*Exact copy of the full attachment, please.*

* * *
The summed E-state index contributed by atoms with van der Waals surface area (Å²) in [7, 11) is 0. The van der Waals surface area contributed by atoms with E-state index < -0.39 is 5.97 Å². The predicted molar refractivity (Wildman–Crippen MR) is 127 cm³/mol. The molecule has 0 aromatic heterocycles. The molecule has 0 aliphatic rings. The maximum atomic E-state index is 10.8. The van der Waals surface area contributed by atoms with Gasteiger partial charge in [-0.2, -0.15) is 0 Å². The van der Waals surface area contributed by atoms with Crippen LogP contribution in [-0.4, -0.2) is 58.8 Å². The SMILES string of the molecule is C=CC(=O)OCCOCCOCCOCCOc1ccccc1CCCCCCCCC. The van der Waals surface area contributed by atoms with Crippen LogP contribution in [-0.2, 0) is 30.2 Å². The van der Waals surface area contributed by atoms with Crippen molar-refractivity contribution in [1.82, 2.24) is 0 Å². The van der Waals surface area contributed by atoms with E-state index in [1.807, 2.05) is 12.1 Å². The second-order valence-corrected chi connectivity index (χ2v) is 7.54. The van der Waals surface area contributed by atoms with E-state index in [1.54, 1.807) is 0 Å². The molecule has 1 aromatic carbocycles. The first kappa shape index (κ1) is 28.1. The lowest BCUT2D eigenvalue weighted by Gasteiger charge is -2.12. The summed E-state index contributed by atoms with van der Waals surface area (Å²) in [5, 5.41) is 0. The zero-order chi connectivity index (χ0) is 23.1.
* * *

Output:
The summed E-state index contributed by atoms with van der Waals surface area (Å²) in [7, 11) is 0. The van der Waals surface area contributed by atoms with E-state index < -0.39 is 5.97 Å². The predicted molar refractivity (Wildman–Crippen MR) is 127 cm³/mol. The molecule has 0 aromatic heterocycles. The molecule has 0 aliphatic rings. The maximum atomic E-state index is 10.8. The van der Waals surface area contributed by atoms with Gasteiger partial charge in [-0.2, -0.15) is 0 Å². The van der Waals surface area contributed by atoms with Crippen LogP contribution in [-0.4, -0.2) is 58.8 Å². The SMILES string of the molecule is C=CC(=O)OCCOCCOCCOCCOc1ccccc1CCCCCCCCC. The van der Waals surface area contributed by atoms with Crippen LogP contribution in [-0.2, 0) is 30.2 Å². The van der Waals surface area contributed by atoms with Crippen molar-refractivity contribution in [1.82, 2.24) is 0 Å². The van der Waals surface area contributed by atoms with E-state index in [1.807, 2.05) is 12.1 Å². The second-order valence-corrected chi connectivity index (χ2v) is 7.54. The van der Waals surface area contributed by atoms with E-state index in [1.54, 1.807) is 0 Å². The molecule has 1 aromatic carbocycles. The first kappa shape index (κ1) is 28.1. The lowest BCUT2D eigenvalue weighted by Gasteiger charge is -2.12. The summed E-state index contributed by atoms with van der Waals surface area (Å²) in [5, 5.41) is 0. The zero-order chi connectivity index (χ0) is 23.1.